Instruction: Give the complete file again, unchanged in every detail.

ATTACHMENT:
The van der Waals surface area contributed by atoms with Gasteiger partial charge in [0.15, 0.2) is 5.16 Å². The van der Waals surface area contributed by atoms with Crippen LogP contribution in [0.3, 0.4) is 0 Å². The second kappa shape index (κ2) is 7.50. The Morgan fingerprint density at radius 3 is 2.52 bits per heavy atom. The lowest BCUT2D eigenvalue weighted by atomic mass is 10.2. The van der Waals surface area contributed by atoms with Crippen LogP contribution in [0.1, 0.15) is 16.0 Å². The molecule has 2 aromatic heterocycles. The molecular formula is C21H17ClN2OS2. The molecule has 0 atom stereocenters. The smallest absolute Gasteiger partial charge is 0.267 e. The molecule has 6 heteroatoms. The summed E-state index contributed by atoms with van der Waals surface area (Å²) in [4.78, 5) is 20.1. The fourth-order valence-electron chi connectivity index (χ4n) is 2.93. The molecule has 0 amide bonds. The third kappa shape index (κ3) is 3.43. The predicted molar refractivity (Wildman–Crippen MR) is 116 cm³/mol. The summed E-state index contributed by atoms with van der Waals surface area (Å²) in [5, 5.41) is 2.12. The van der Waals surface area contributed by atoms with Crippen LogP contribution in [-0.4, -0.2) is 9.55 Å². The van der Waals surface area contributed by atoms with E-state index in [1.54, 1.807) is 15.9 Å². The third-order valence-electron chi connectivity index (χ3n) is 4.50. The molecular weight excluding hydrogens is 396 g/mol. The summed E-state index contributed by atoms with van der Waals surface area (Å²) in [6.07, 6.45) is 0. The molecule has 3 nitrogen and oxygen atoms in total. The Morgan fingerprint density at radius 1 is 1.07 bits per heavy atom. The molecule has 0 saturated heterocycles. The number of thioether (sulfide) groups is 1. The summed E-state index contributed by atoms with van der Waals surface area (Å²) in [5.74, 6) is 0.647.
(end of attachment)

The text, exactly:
The van der Waals surface area contributed by atoms with Gasteiger partial charge in [0.15, 0.2) is 5.16 Å². The van der Waals surface area contributed by atoms with Crippen LogP contribution in [0.3, 0.4) is 0 Å². The second kappa shape index (κ2) is 7.50. The Morgan fingerprint density at radius 3 is 2.52 bits per heavy atom. The lowest BCUT2D eigenvalue weighted by atomic mass is 10.2. The van der Waals surface area contributed by atoms with Crippen LogP contribution in [0.1, 0.15) is 16.0 Å². The molecule has 2 aromatic heterocycles. The molecular formula is C21H17ClN2OS2. The molecule has 0 atom stereocenters. The smallest absolute Gasteiger partial charge is 0.267 e. The molecule has 6 heteroatoms. The summed E-state index contributed by atoms with van der Waals surface area (Å²) in [4.78, 5) is 20.1. The fourth-order valence-electron chi connectivity index (χ4n) is 2.93. The molecule has 0 amide bonds. The third kappa shape index (κ3) is 3.43. The predicted molar refractivity (Wildman–Crippen MR) is 116 cm³/mol. The summed E-state index contributed by atoms with van der Waals surface area (Å²) in [5, 5.41) is 2.12. The van der Waals surface area contributed by atoms with Crippen LogP contribution in [-0.4, -0.2) is 9.55 Å². The van der Waals surface area contributed by atoms with E-state index in [1.54, 1.807) is 15.9 Å². The third-order valence-electron chi connectivity index (χ3n) is 4.50. The molecular weight excluding hydrogens is 396 g/mol. The summed E-state index contributed by atoms with van der Waals surface area (Å²) in [6.07, 6.45) is 0. The molecule has 3 nitrogen and oxygen atoms in total. The Morgan fingerprint density at radius 1 is 1.07 bits per heavy atom. The molecule has 0 saturated heterocycles. The number of thioether (sulfide) groups is 1. The summed E-state index contributed by atoms with van der Waals surface area (Å²) in [5.74, 6) is 0.647.